The Economy Shows Signs of Slowing – Time to Print More Money

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The economy isn’t booming and the recovery is showing signs of slowing

Home resales fell in March though the supply of properties fell to 2.37 million. Prices have increased slightly to 2.5%. The National Association of Realtors said home sales slipped 2.6% in the first three months of this year. Distressed sales were t 29%, down from 34% in February.

Even with the decline, it’s the best it’s been since 2007, not exactly a ringing endorsement. [Reuters]

While the news on housing is mixed, it’s not a good sign though the NAR feels the market is stabilizing.

There does not seem to be a high correlation between jobs and housing in each state which points to a national problem. Keynesian economists like Paul Krugman would have us tax and spend more to propel the economy and consumer confidence while supply-side economists want to pay down the debt and deficit and cut stifling regulations.

Unemployment has shown to be unsteady and certainly not climbing upward with any regularity. Last week, more Americans filed applications for unemployment benefits which coincides with two weeks previous. It is an indicator of slowing job growth which was reflected in last month’s numbers. Most economists believe we are on a recovery track but it is slow.

Unemployment figures do not reflect Americans receiving benefits under federal programs which includes another 3.2 million people. They also do not reflect the millions who have completely left the work force and are no longer eligible for benefits or who could not collect under the unemployment guidelines.

Last month, job creation fell to 120,000 jobs, well short of the 200,000 needed to put a dent in unemployment. Manufacturing jobs in New York slowed according to Businessweek. It is a possible sign of a leveling off of expansion from factories. Last year, the economy only grew by 1.7%.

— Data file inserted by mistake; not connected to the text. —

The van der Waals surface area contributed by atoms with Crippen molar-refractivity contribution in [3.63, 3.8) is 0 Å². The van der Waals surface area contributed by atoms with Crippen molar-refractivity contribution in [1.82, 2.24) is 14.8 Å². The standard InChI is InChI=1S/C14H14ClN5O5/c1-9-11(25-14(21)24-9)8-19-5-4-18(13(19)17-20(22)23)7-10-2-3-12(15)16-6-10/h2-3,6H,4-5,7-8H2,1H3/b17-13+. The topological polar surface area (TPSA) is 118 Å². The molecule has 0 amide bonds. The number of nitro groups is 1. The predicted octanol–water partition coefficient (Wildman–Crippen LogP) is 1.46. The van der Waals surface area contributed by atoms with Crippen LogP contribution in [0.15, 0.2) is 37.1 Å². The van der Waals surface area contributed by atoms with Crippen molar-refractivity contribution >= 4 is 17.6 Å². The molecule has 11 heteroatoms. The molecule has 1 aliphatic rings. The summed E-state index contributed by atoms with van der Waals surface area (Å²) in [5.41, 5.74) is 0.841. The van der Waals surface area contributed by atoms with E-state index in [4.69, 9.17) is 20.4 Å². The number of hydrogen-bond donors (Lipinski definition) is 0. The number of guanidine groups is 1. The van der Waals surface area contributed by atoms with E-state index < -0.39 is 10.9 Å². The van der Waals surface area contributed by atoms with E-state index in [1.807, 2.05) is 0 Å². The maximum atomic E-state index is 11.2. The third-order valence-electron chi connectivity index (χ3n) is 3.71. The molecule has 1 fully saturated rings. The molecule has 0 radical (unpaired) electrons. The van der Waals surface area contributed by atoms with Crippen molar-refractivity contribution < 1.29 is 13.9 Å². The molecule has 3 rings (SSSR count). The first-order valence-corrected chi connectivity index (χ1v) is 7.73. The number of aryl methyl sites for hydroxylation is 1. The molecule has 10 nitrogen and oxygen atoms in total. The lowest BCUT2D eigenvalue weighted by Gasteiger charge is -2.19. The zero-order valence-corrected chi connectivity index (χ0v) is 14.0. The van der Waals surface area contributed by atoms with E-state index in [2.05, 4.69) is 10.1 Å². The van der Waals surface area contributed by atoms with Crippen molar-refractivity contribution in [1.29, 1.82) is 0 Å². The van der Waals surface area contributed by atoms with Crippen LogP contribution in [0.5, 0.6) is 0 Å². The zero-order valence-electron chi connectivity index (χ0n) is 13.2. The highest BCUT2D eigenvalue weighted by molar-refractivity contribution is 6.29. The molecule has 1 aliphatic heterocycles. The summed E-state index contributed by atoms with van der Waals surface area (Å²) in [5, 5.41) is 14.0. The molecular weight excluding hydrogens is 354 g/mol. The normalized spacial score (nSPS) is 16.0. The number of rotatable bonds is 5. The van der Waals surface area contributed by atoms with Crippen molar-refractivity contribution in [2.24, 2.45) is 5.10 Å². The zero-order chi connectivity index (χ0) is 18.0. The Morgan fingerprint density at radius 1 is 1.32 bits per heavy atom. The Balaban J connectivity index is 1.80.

The auto industry, at least in terms of cars and light trucks, which are linked to employment, has shown the best gains in four years. While improving, it is still very slow.

Non-manufacturing jobs are expanding but at a much slower rate than expected –

…All told, this survey result came in at 56.0. That was off from the 57.3 score tallied in February. It was also the lowest reading since the score of 53.0 last December. It should be noted that a reading above 50.0 signals that this key sector is expanding. Expectations had been that non-manufacturing would have come in a tad higher, at 57.0.

Breaking the series down to its individual components, we find that business activity and new orders both slowed their rate of increase last month, with the former scoring 58.9 down from 62.6, and the latter achieving an expansion rate of 48.8 off from the prior month’s 61.2. Also, backlogs actually declined in March, tumbling to 49.5 from 53.0, while new export orders slowed its rate of growth, coming in at 52.5; in February that metric had totaled 54.5.

On the other hand, we saw increased strength in employment, which ticked up to 56.7 from 55.7 in February. This better employment number follows on the heels of a private-sector survey issued earlier this morning showing that 209,000 jobs were added in the non-government arena last month. On Friday, the U.S. Labor Department will issue its monthly survey on non-farm payrolls and unemployment. A payroll gain of about 210,000 is expected, while the jobless rate is forecast to have stayed the same at 8.3%…

Smaller firms are faring better but aren’t confident enough to take on debt to expand. They still see the economy as depressed.

Inflation is on the uptick. For March, the Consumer Price Index for All Urban Consumers (CPI-U) jumped to 229.392, the Bureau of Labor Statistics announced today. This is up 2.65% from its level a year ago, up 2.21% (annualized) from its level six months ago, and up 0.76% (actual) from last month’s 227.663.

The economy has had a boost over the last few years with wild spending and expanded running of the printing presses, but it is becoming a cause for concern because, with all of that, there seems to be no lasting effect to the economy. Bernanke isn’t worried because he’ll simply print more money or borrow from Peter to pay Paul.

I sense another QE in the wind.

Bernanke not worried about inflation because of the control by the Feds –

Bernanke is worried about jobs –

“The job market is far from normal,” Bernanke said. “Continued improvement…is likely to require stronger growth in final demand and production.”

Tony Blair, who believes in the importance of the Euro, sees debt reduction, reforms in pensions, welfare, other spending, and privatization as the answer to the global economic problems. As Europe moves right, the United States is moving left to a place where Europe found failure –

More information –

 Beranke isn’t worried about inflation

Bernanke not concerned about buying US Treasuries

Uneven housing recovery

Bloomberg

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